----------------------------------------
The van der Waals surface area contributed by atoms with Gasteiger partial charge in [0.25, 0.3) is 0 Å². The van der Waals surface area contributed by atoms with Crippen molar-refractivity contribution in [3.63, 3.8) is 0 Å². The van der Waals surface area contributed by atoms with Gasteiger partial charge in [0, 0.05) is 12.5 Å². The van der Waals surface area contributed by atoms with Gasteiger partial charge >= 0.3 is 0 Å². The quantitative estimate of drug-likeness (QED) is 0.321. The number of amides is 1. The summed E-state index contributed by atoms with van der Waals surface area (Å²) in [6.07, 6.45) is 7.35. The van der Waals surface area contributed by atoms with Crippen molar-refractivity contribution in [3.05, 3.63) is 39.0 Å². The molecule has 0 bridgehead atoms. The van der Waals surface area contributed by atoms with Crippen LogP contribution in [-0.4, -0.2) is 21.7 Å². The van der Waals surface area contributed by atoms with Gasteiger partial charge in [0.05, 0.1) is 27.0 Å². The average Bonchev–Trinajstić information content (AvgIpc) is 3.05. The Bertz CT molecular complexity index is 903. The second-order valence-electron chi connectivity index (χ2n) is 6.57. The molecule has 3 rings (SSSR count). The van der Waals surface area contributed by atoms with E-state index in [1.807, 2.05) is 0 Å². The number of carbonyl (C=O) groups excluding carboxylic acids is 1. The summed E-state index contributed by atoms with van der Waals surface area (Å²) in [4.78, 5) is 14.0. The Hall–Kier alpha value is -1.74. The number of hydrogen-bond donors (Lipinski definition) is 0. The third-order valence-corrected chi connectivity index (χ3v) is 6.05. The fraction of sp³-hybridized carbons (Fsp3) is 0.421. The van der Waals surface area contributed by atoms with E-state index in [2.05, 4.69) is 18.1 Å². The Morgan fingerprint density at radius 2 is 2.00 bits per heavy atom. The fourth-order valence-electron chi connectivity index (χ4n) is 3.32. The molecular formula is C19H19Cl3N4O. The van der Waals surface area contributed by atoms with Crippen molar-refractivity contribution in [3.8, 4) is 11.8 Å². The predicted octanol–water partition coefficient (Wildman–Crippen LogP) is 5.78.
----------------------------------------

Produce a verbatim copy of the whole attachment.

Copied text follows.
The van der Waals surface area contributed by atoms with Gasteiger partial charge in [0.25, 0.3) is 0 Å². The van der Waals surface area contributed by atoms with Crippen molar-refractivity contribution in [3.63, 3.8) is 0 Å². The van der Waals surface area contributed by atoms with Gasteiger partial charge in [0, 0.05) is 12.5 Å². The van der Waals surface area contributed by atoms with Gasteiger partial charge >= 0.3 is 0 Å². The quantitative estimate of drug-likeness (QED) is 0.321. The number of amides is 1. The summed E-state index contributed by atoms with van der Waals surface area (Å²) in [6.07, 6.45) is 7.35. The van der Waals surface area contributed by atoms with Crippen molar-refractivity contribution in [3.05, 3.63) is 39.0 Å². The molecule has 0 bridgehead atoms. The van der Waals surface area contributed by atoms with Crippen LogP contribution in [-0.4, -0.2) is 21.7 Å². The van der Waals surface area contributed by atoms with Gasteiger partial charge in [0.05, 0.1) is 27.0 Å². The average Bonchev–Trinajstić information content (AvgIpc) is 3.05. The Bertz CT molecular complexity index is 903. The second-order valence-electron chi connectivity index (χ2n) is 6.57. The molecule has 3 rings (SSSR count). The van der Waals surface area contributed by atoms with E-state index in [1.807, 2.05) is 0 Å². The number of carbonyl (C=O) groups excluding carboxylic acids is 1. The summed E-state index contributed by atoms with van der Waals surface area (Å²) in [4.78, 5) is 14.0. The Hall–Kier alpha value is -1.74. The number of hydrogen-bond donors (Lipinski definition) is 0. The third-order valence-corrected chi connectivity index (χ3v) is 6.05. The fraction of sp³-hybridized carbons (Fsp3) is 0.421. The van der Waals surface area contributed by atoms with E-state index in [2.05, 4.69) is 18.1 Å². The Morgan fingerprint density at radius 2 is 2.00 bits per heavy atom. The fourth-order valence-electron chi connectivity index (χ4n) is 3.32. The molecular formula is C19H19Cl3N4O. The van der Waals surface area contributed by atoms with Crippen molar-refractivity contribution in [3.8, 4) is 11.8 Å². The predicted octanol–water partition coefficient (Wildman–Crippen LogP) is 5.78.